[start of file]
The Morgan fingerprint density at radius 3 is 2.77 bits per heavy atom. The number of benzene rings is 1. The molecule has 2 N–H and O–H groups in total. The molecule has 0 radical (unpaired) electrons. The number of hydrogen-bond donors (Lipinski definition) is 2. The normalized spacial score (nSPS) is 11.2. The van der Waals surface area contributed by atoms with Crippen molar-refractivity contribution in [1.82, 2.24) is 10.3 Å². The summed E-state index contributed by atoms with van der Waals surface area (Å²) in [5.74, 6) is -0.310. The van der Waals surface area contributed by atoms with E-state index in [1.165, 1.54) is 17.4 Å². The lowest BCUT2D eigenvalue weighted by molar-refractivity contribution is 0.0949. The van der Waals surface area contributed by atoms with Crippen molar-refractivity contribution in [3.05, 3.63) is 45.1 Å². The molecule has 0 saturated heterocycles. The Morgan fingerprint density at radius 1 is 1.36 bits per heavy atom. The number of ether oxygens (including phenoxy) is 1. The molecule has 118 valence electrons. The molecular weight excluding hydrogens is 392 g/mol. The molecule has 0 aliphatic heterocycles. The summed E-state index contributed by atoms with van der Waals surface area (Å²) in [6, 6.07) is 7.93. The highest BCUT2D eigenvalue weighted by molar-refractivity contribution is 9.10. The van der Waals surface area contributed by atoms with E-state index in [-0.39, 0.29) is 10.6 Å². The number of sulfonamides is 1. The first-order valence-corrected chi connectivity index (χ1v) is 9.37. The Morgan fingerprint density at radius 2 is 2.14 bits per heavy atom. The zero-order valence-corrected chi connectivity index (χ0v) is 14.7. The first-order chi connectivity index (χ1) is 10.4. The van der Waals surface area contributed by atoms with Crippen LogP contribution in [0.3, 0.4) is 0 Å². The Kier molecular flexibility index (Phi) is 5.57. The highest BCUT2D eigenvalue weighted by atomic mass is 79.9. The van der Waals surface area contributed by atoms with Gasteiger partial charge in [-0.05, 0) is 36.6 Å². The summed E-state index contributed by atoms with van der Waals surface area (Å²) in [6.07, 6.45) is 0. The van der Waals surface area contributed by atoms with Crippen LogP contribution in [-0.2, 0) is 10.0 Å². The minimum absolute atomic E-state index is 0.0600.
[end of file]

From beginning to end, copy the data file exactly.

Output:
The Morgan fingerprint density at radius 3 is 2.77 bits per heavy atom. The number of benzene rings is 1. The molecule has 2 N–H and O–H groups in total. The molecule has 0 radical (unpaired) electrons. The number of hydrogen-bond donors (Lipinski definition) is 2. The normalized spacial score (nSPS) is 11.2. The van der Waals surface area contributed by atoms with Crippen molar-refractivity contribution in [1.82, 2.24) is 10.3 Å². The summed E-state index contributed by atoms with van der Waals surface area (Å²) in [5.74, 6) is -0.310. The van der Waals surface area contributed by atoms with E-state index in [1.165, 1.54) is 17.4 Å². The lowest BCUT2D eigenvalue weighted by molar-refractivity contribution is 0.0949. The van der Waals surface area contributed by atoms with Crippen molar-refractivity contribution in [3.05, 3.63) is 45.1 Å². The molecule has 0 saturated heterocycles. The Morgan fingerprint density at radius 1 is 1.36 bits per heavy atom. The number of ether oxygens (including phenoxy) is 1. The molecule has 118 valence electrons. The molecular weight excluding hydrogens is 392 g/mol. The molecule has 0 aliphatic heterocycles. The summed E-state index contributed by atoms with van der Waals surface area (Å²) in [6, 6.07) is 7.93. The highest BCUT2D eigenvalue weighted by molar-refractivity contribution is 9.10. The van der Waals surface area contributed by atoms with E-state index in [-0.39, 0.29) is 10.6 Å². The number of sulfonamides is 1. The first-order valence-corrected chi connectivity index (χ1v) is 9.37. The Morgan fingerprint density at radius 2 is 2.14 bits per heavy atom. The zero-order valence-corrected chi connectivity index (χ0v) is 14.7. The first-order chi connectivity index (χ1) is 10.4. The van der Waals surface area contributed by atoms with Crippen LogP contribution in [0.3, 0.4) is 0 Å². The Kier molecular flexibility index (Phi) is 5.57. The highest BCUT2D eigenvalue weighted by atomic mass is 79.9. The van der Waals surface area contributed by atoms with Gasteiger partial charge in [-0.05, 0) is 36.6 Å². The summed E-state index contributed by atoms with van der Waals surface area (Å²) in [6.07, 6.45) is 0. The van der Waals surface area contributed by atoms with Crippen LogP contribution in [-0.2, 0) is 10.0 Å². The minimum absolute atomic E-state index is 0.0600.